John Diggle Suits Up in First Look at New "Arrow" Costume
Welcome to “Report Card,” our week-in-review feature. If “Cheat Sheet” is your guide to the week ahead, “Report Card” is typically a look back at the top news stories of the previous week, as well as a look at the Robot 6 team’s favorite comics that we read.
So find out what we thought about The Bunker, Detective Comics, X-Factor and more.
Just a few weeks before their September “Villains Month” comics are scheduled to arrive in shops, DC Comics announced that they will allocate issues to retailers. The comics, which were solicited to cost $3.99 and feature a 3-D lenticular cover, will now also be available in a “2-D” format that will cost $2.99. DC Comics said the allocations will range from about 50 percent to nearly 100 percent on different titles, and are based on an average of the retailer’s orders of each Villains Month titles’ base title over the past few months.
“Because of the time needed to create the 3-D motion covers, we were forced to set September print runs much further in advance than we normally would,” said Dan DiDio, DC Entertainment co-publisher. “As we got close to the [Final Order Cutoff] dates, even though we were very aggressive with our sales forecasts for the 3-D editions, it was clear that orders for these issues were going to be greater than the quantities we had printed. Once we saw from the first 3-D edition FOCs that we were oversold on initial orders, we decided to institute a system across the entire 3-D line that was in accord with previous retailers’ ordering patterns to minimize the impact of fringe speculators.”
Both Brian Hibbs, owner of Comix Experience in San Francisco, and Leo McGovern, manager of Crescent City Comics in New Orleans, offer their opinions on the announcement and how it will likely effect them and their customers.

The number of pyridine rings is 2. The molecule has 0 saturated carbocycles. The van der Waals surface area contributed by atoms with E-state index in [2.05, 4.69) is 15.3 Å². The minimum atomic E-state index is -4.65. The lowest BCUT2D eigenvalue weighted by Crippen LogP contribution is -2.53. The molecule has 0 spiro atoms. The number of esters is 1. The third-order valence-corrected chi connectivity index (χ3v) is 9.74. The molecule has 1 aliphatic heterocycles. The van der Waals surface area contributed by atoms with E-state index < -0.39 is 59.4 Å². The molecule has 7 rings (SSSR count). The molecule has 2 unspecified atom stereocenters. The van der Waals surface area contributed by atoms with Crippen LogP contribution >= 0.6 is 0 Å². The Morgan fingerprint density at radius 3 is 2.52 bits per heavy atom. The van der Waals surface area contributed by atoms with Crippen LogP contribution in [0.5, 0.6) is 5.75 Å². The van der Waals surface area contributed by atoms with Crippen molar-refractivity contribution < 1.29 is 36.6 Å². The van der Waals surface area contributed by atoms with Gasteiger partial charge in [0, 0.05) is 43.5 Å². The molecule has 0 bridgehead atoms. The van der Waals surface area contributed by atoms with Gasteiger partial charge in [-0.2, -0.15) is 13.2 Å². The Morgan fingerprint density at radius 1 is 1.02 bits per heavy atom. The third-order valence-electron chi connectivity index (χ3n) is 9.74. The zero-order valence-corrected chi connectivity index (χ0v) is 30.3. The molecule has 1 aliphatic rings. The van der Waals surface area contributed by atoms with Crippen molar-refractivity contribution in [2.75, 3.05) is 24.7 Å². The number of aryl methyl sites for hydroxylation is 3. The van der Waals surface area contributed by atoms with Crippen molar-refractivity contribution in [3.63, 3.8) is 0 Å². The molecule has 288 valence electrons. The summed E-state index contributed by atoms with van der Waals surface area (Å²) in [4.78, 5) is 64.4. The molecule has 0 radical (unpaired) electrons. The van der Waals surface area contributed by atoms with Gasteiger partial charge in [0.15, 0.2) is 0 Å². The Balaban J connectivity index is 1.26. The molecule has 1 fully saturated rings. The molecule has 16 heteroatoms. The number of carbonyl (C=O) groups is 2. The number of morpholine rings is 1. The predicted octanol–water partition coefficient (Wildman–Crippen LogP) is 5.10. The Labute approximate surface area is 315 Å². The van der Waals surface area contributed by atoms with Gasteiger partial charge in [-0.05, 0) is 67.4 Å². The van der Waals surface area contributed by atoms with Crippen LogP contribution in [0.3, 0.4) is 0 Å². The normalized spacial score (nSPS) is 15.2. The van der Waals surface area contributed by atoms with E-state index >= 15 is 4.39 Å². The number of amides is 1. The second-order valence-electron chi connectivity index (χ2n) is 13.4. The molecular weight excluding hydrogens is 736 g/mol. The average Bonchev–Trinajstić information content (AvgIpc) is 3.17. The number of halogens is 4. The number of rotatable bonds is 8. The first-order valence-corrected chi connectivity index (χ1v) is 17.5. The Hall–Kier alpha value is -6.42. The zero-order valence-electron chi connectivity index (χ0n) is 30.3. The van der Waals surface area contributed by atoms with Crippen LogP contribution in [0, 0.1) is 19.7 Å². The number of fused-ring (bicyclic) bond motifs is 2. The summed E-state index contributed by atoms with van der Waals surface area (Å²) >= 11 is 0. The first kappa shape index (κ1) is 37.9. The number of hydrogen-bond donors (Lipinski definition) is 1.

The Second Circuit Court of Appeals upheld a 2011 ruling that Jack Kirby’s contributions to Marvel Comics in the 1960s were work for hire, and therefore not subject to copyright reclamation by the artist’s heirs. The appellate court vacated the New York district judge’s summary ruling against two of Kirby’s children, California residents Lisa and Neal, on jurisdictional grounds; the judgment against Susan and Barbara stands.
The Second Circuit also upheld the lower court’s exclusion of testimony offered by John Morrow and Mark Evanier on behalf of the Kirby heirs, agreeing that “their reports are by and large undergirded by hearsay statements, made by freelance artists in both formal and informal settings, concerning Marvel’s general practices towards its artists during the relevant time period.”
July proved to be the “second-best month for comics sales in [the] 21st century,” according to comics sales analyst John Jackson Miller. He noted that “the comics shop market enjoyed its best summer month in the Diamond Exclusive Era in dollar terms, ordering more dollars worth of comics and trade paperbacks in the month of July than it has in all but one month since 1997.”
Superman Unchained #2 topped the charts in January, followed by Batman #22, Guardians of the Galaxy #5, Justice League #22 and Batman Annual #2. The second collection of the Matt Fraction-written Hawkeye series topped the graphic novel chart, followed by volume five of Dark Horse’s Avatar: The Last Airbender and the first two volumes of Saga. Overall the comics shop market is up 12.71 percent in dollars and 10.35 percent in total units.
After delaying the event due to the Boston Marathon bombings, organizers of the Boston Comic Con “came roaring back, in a new venue and with a new attitude” last weekend, according to Robot 6’s Brigid Alverson.
“This year, it felt less like a local event and more like a big-city con, with a smattering of publisher booths and an array of top-tier talent. The convention has grown quickly, from 1,000 attendees at the first con in 2007 to 15,000 last year. This year, with a bigger venue and more guests, I’m guessing the final number will be even higher,” she said.